• This month’s issue of Neuroscientist (The Effects of Extended Pain on Behavior…) dealt with the way that CHRONIC PAIN affects your brain as well as the way you think and act.  “Chronic pain is frequently associated with anxiety, depression, and cognitive dysfunction.”  If you’ve ever been around people with Chronic Pain, you already know this. “Functional changes, including increases in the activity within specific neuronal pathways and in the levels of specific synaptic components, that are associated with the behavior changes, have recently been identified. Broadly projecting modulatory systems and widely expressed factors such as cytokines and growth factors also contribute to pain-associated behavior.”  Plainly stated, they are saying that with Chronic Pain comes very specific brain dysfunctions and inflammation.  This is why some of you will need to see a FUNCTIONAL NEUROLOGIST to have any prayer at solving a BRAIN-BASED problem.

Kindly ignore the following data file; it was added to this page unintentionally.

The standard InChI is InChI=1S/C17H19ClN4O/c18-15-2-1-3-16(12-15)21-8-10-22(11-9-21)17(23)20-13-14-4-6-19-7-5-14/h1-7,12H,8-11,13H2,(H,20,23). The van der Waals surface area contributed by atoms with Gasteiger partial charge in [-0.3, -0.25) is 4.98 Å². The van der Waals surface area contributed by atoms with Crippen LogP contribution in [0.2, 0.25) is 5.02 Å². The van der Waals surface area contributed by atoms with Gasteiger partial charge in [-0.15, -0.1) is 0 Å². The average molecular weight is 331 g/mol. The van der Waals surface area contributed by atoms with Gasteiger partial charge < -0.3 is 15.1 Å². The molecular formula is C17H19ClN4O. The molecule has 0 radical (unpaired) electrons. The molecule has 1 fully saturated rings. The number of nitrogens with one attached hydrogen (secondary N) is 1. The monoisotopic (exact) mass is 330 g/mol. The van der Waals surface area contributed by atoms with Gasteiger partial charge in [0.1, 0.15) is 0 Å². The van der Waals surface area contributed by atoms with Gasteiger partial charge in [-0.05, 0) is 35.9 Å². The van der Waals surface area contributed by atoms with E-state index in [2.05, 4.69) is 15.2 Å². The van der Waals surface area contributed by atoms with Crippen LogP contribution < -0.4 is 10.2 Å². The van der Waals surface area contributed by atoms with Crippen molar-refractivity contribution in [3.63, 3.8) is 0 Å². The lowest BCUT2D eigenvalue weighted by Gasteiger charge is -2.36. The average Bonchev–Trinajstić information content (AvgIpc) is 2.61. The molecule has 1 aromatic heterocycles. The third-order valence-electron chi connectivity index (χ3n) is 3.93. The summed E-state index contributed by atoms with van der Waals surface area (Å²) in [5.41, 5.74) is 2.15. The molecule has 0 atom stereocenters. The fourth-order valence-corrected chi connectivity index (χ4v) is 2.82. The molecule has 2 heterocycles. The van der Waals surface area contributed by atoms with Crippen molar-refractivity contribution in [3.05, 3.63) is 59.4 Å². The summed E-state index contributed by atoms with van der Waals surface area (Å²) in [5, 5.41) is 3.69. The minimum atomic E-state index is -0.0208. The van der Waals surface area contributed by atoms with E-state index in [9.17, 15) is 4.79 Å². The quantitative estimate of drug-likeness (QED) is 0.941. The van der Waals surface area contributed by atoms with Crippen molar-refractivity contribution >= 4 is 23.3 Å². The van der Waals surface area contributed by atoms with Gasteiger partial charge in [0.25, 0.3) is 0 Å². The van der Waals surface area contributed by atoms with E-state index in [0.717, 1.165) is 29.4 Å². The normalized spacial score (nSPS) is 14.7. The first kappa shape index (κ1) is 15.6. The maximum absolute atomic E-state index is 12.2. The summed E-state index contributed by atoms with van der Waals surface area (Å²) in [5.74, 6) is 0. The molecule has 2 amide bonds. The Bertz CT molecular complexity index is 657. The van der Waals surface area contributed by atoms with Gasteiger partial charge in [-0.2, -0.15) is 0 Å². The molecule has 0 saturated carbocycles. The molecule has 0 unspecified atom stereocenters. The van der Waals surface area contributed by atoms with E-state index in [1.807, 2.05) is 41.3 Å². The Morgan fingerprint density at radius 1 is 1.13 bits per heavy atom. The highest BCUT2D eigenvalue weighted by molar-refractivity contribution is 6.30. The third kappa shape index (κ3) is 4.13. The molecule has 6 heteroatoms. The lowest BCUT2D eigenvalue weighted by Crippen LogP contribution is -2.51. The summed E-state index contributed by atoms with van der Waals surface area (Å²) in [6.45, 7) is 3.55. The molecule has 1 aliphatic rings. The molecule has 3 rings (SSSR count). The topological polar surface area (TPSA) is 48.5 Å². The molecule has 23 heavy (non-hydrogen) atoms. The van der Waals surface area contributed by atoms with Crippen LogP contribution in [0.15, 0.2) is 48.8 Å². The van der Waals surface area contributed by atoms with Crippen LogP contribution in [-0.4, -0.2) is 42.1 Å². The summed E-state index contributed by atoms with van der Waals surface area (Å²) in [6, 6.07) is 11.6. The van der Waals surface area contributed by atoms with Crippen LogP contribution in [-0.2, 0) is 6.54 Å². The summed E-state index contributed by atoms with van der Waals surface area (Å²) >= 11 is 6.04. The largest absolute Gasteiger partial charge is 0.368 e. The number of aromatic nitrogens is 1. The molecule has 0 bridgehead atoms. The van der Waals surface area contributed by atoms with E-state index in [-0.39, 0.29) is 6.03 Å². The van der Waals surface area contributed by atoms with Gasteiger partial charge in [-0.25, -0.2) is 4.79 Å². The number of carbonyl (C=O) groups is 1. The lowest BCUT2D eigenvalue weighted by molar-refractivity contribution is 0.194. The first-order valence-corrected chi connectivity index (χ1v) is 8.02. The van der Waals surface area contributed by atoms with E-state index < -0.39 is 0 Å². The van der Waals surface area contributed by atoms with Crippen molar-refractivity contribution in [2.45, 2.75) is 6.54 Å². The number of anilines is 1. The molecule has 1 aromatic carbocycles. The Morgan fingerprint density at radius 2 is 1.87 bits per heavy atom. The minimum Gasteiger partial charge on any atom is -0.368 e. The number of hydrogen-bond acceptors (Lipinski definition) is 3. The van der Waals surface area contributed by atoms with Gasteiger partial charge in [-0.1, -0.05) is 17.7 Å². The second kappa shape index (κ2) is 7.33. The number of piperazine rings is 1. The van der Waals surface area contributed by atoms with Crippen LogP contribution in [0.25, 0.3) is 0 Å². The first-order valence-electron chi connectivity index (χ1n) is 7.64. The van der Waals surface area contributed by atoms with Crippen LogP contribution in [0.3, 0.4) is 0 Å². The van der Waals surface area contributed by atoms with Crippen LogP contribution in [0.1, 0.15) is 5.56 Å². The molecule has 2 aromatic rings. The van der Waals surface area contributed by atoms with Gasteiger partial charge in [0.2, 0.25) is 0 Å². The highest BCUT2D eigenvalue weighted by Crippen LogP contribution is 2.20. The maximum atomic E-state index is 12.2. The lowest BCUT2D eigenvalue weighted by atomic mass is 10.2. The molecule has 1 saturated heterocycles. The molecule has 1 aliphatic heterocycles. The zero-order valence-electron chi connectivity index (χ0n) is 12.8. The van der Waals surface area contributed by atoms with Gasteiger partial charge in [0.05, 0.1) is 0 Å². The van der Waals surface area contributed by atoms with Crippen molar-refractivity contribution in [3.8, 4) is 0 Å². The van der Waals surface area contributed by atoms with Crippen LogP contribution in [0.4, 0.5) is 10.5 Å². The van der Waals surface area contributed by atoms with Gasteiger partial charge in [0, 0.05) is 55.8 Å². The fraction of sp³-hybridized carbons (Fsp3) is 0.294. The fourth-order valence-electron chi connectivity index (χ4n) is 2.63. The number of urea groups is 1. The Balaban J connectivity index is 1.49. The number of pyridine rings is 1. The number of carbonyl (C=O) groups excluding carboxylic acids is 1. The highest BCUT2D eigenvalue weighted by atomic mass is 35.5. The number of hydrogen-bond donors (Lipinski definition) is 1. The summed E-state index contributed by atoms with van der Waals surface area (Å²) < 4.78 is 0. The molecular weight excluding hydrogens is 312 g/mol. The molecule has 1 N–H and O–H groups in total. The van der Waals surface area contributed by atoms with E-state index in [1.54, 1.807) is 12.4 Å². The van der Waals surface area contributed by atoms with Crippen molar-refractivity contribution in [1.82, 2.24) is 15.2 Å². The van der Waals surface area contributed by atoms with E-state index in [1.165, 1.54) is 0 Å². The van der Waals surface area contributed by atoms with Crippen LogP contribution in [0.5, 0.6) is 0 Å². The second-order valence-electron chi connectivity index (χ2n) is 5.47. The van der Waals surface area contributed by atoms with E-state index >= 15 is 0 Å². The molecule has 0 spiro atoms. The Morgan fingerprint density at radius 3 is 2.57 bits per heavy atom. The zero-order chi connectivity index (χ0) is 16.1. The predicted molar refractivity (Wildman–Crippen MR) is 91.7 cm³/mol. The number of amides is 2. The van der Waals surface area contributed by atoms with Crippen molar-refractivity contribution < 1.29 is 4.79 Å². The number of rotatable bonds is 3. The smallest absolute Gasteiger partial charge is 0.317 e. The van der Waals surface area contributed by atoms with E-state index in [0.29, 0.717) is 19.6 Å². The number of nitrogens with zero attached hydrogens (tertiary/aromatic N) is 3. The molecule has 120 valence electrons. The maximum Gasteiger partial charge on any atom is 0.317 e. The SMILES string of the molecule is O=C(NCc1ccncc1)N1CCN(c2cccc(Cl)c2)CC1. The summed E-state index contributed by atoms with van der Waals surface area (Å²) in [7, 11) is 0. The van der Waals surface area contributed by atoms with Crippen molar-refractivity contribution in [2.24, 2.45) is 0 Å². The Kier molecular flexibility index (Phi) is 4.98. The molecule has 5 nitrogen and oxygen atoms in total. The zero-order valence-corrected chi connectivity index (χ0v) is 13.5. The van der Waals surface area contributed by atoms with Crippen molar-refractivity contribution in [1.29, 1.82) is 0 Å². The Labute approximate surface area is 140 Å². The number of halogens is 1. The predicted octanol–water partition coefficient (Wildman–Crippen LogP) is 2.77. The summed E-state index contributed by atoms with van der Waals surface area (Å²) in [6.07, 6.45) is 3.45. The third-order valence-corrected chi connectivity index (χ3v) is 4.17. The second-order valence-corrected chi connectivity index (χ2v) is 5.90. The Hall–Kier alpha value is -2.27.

• MICROGLIA are amazing.  They are one of the GLIAL CELLS make up as much as 15% of the mass of your brain and act as its first defense against anything foreign (they engulf it and digest it like “The Blob”).  Because the blood brain barrier prevents most antibodies from passing into the brain (they are too large), microglia must be Johnny-on-the-spot; recognizing, eating, and digesting / destroying invaders, while INITIATING THE BODY’S T-CELL RESPONSE.  A failure to act quickly can result in damage to both brain and cord.  Mast Cells are a type of white blood cells (immune system cells) that release two of the chemicals we that make up the spectrum of chemicals we call inflammation — histamine & heparin.  A couple of weeks ago, CNS Neurological Disorders Drug Targets (Mast Cell – Glia Dialogue in Chronic Pain and Neuropathic Pain: Blood-Brain Barrier Implications) said that, “Mast cells and microglia, working singly and in partnership, elaborate pro-inflammatory molecules which play key roles in a wide array of nervous system disorders. Such neuroinflammatory settings may compromise integrity of both the blood-nerve barrier, blood-brain barrier and blood-spinal cord barrier. Mast cells and glia possess endogenous homeostatic mechanisms/molecules which are up-regulated following tissue damage. Such molecules include the N-acylethanolamine family. In particular, N-palmitoylethanolamine is proposed to have a key role in maintaining cellular homeostasis against external stressors provoking, for example, inflammation.”  In the same manner that chronic inflammation can lead to something called LEAKY GUT SYNDROME (Increased Intestinal Permeability) it can likewise lead to other “leakies” — in this study, Leaky Brain / Cord / Nerve Syndrome.  Although this study was searching for drug-like compounds to target specific chemical entities, it provides more evidence that you had better control inflammation as though your life depends on it.  Stick around and I’ll show you how to at least get started without drugs.